It takes a long, long time for caffeine to completely leave your system, with its zippy side effects gradually wearing off as time passes and your body metabolizes it. Typically, the half-life of caffeine is around four to six hours, according to the Food and Drug Administration (FDA), meaning that four to six hours after consumption, about half of that caffeine is still in your system. At this point, you may still be feeling some stimulant effects of the caffeine. Then, another four to six hours later, half of that amount is gone. If you drink a cup of coffee containing 100 mg of caffeine at 10 a.m. (about one 8-ounce cup of coffee) as much as 25 mg may still be in your system when you lay down at 10 p.m., whereas if you drink 200 mg at 4 p.m. (two-ish 8-ounce cups), about 100 mg can still be in your system at 10 p.m.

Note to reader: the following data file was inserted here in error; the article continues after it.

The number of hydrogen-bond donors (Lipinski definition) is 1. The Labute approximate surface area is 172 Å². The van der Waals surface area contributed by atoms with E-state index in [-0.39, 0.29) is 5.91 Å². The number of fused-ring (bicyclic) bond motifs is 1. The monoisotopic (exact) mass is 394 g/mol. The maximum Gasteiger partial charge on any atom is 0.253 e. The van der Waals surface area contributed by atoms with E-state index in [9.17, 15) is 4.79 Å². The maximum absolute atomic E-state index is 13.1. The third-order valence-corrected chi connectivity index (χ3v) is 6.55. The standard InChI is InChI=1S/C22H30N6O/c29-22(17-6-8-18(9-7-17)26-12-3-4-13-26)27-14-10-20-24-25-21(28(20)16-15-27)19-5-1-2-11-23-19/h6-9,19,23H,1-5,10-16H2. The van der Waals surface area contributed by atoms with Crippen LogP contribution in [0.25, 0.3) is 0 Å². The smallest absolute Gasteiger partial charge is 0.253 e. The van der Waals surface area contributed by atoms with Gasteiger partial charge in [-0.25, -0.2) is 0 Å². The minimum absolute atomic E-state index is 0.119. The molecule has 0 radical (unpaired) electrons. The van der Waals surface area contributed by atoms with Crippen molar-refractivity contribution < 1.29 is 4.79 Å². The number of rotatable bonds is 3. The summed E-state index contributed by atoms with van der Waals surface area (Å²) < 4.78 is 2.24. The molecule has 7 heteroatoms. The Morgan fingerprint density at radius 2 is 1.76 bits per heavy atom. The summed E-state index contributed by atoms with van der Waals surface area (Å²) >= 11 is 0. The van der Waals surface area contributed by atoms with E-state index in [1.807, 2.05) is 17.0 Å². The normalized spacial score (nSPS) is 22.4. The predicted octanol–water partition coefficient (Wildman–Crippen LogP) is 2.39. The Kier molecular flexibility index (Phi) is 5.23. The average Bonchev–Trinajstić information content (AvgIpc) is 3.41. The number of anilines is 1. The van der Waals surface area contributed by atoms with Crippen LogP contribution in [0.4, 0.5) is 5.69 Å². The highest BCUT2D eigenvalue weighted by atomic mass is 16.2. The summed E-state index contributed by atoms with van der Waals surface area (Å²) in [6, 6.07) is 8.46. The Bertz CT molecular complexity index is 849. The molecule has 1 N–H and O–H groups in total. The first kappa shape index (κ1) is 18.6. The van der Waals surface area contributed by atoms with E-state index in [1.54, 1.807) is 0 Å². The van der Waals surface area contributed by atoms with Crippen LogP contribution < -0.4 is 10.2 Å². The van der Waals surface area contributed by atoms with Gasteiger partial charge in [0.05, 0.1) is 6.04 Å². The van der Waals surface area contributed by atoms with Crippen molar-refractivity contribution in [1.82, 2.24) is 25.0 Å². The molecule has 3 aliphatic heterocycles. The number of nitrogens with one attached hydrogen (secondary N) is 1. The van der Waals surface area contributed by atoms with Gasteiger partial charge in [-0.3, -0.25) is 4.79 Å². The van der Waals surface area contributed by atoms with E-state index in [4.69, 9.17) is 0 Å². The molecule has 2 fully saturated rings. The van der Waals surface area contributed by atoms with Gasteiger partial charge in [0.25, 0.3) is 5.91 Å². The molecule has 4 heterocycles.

Do you treat yourself as well as you treat your friends and family?
That simple question is the basis for a burgeoning new area of psychological research called self-compassion — how kindly people view themselves. People who find it easy to be supportive and understanding to others, it turns out, often score surprisingly low on self-compassion tests, berating themselves for perceived failures like being overweight or not exercising.
The research suggests that giving ourselves a break and accepting our imperfections may be the first step toward better health. People who score high on tests of self-compassion have less depression and anxiety, and tend to be happier and more optimistic. Preliminary data suggest that self-compassion can even influence how much we eat and may help some people lose weight.